So anything that was written in the CSHTML file including binding of a Select to a SelectList in ViewBag, is all interpreted by the “View Engine” and converted into HTML BEFORE it reaches the browser.

This distinction is extremely important to understand. Once this distinction is clear, you know exactly what you have in the DOM when you are writing the $(document).ready (…)

ViewModel is the starting point of your UI

Knockout works with a ViewModel that can either be a JS object or a JS function. Either ways, your ViewModel is your data source. Always think of what you need to do to update the ViewModel in order to get a certain output on the view and not how to update the view by hacking the DOM using jQuery or JavaScript.

Let’s take an example. Say you have a C# object - Lookup

public class Lookup
{
public int Id { get; set; }
public string Key { get; set; }
public string Value { get; set; }
}

Consider the requirement where you have to render all the existing lookups and add new ones. You can easily render a collection into an HTML <table>. However you are spoilt for choices when it comes to adding a new Lookup value. You could use a jQuery UI plugin or Bootstrap plugin to show a fancy modal dialog that would temporarily store the data for new item. If you are hitting the server as the dialog is dismissed you are good. What if you have to avoid hitting the server on dialog dismissal, but maintain the changes till an Explicit save function is called? You potentially have to keep track of changes in more than one Lookup and looping the DOM elements on click of the Save button isn’t the best way to ‘get’ the latest data. Another requirement could be you want to add new rows inline in the table itself and Edit it inline as well. How could we do that without hacking the DOM?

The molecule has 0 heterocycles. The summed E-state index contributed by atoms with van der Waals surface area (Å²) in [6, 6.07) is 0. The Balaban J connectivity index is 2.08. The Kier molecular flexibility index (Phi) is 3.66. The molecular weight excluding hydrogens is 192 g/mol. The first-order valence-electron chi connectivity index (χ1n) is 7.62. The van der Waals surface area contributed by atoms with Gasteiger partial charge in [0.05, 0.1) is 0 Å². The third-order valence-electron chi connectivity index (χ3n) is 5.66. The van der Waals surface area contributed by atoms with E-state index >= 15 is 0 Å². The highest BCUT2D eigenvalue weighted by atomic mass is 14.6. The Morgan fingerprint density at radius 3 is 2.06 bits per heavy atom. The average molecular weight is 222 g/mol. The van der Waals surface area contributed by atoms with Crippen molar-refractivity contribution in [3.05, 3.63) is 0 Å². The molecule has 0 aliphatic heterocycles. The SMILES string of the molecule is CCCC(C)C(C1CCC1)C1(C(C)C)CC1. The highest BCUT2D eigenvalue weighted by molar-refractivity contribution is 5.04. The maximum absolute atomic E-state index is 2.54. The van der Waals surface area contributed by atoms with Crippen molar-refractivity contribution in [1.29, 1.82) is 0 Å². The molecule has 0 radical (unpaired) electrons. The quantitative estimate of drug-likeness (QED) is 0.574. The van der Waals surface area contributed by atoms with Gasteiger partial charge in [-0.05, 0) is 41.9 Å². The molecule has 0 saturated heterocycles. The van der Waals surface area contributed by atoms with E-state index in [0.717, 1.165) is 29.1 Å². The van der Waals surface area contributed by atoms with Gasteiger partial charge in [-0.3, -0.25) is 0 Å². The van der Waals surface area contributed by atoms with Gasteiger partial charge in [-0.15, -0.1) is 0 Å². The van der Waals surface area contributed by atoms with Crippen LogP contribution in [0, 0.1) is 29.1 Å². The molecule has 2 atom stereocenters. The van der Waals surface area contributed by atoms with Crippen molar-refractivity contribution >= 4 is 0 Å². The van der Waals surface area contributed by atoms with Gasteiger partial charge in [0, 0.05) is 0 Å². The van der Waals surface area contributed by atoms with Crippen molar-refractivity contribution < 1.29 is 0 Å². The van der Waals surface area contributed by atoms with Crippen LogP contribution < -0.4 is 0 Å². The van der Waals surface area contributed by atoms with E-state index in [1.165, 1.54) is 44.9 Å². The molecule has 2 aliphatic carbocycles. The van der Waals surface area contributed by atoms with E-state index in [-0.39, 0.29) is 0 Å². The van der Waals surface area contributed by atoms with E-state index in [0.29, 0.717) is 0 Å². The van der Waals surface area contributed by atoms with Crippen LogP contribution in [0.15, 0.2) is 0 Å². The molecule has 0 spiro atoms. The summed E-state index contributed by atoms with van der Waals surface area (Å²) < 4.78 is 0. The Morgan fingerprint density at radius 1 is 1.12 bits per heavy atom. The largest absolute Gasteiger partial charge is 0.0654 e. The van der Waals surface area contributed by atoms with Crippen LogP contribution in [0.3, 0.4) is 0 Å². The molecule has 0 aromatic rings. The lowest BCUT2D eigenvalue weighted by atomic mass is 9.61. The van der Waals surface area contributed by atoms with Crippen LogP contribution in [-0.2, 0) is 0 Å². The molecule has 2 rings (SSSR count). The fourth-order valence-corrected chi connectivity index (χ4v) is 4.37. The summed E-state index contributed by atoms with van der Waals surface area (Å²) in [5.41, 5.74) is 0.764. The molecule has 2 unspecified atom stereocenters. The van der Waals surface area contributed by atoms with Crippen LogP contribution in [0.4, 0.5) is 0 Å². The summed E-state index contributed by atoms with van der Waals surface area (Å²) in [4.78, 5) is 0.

Observables in Knockout help you with ‘Two-Way’ Data Binding